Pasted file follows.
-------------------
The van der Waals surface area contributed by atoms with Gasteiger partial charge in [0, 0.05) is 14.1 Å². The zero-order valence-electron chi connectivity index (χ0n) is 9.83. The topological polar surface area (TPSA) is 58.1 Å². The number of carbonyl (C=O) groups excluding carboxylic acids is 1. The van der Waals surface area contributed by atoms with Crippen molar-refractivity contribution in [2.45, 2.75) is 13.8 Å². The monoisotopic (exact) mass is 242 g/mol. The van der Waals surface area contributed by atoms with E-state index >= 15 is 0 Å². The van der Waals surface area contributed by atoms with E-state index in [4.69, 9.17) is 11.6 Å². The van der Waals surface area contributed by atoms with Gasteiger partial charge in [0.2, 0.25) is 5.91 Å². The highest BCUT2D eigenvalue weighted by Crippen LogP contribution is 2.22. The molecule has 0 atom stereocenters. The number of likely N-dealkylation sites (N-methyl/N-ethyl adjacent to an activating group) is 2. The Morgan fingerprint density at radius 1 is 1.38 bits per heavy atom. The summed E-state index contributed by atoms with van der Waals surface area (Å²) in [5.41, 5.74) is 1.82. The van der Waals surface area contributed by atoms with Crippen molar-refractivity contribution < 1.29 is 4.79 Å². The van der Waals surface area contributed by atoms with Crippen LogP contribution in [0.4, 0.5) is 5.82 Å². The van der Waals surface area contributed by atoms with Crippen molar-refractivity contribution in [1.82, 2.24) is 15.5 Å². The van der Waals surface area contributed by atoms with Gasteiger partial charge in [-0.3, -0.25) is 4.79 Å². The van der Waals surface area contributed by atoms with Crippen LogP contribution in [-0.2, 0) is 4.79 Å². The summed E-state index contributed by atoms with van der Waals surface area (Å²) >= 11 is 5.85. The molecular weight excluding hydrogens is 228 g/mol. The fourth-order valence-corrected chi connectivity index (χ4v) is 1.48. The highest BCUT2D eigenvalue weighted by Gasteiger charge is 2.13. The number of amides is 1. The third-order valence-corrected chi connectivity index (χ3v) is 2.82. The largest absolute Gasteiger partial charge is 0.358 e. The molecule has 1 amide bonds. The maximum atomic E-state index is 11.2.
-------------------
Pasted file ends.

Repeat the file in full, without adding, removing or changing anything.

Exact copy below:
The van der Waals surface area contributed by atoms with Gasteiger partial charge in [0, 0.05) is 14.1 Å². The zero-order valence-electron chi connectivity index (χ0n) is 9.83. The topological polar surface area (TPSA) is 58.1 Å². The number of carbonyl (C=O) groups excluding carboxylic acids is 1. The van der Waals surface area contributed by atoms with Crippen molar-refractivity contribution in [2.45, 2.75) is 13.8 Å². The monoisotopic (exact) mass is 242 g/mol. The van der Waals surface area contributed by atoms with E-state index >= 15 is 0 Å². The van der Waals surface area contributed by atoms with E-state index in [4.69, 9.17) is 11.6 Å². The van der Waals surface area contributed by atoms with Gasteiger partial charge in [0.2, 0.25) is 5.91 Å². The highest BCUT2D eigenvalue weighted by Crippen LogP contribution is 2.22. The molecule has 0 atom stereocenters. The number of likely N-dealkylation sites (N-methyl/N-ethyl adjacent to an activating group) is 2. The Morgan fingerprint density at radius 1 is 1.38 bits per heavy atom. The summed E-state index contributed by atoms with van der Waals surface area (Å²) in [5.41, 5.74) is 1.82. The van der Waals surface area contributed by atoms with Crippen molar-refractivity contribution < 1.29 is 4.79 Å². The van der Waals surface area contributed by atoms with Crippen LogP contribution in [0.4, 0.5) is 5.82 Å². The van der Waals surface area contributed by atoms with Crippen molar-refractivity contribution in [1.82, 2.24) is 15.5 Å². The van der Waals surface area contributed by atoms with Gasteiger partial charge in [-0.3, -0.25) is 4.79 Å². The van der Waals surface area contributed by atoms with Crippen LogP contribution in [-0.2, 0) is 4.79 Å². The summed E-state index contributed by atoms with van der Waals surface area (Å²) >= 11 is 5.85. The molecular weight excluding hydrogens is 228 g/mol. The fourth-order valence-corrected chi connectivity index (χ4v) is 1.48. The highest BCUT2D eigenvalue weighted by Gasteiger charge is 2.13. The number of amides is 1. The third-order valence-corrected chi connectivity index (χ3v) is 2.82. The largest absolute Gasteiger partial charge is 0.358 e. The molecule has 1 amide bonds. The maximum atomic E-state index is 11.2.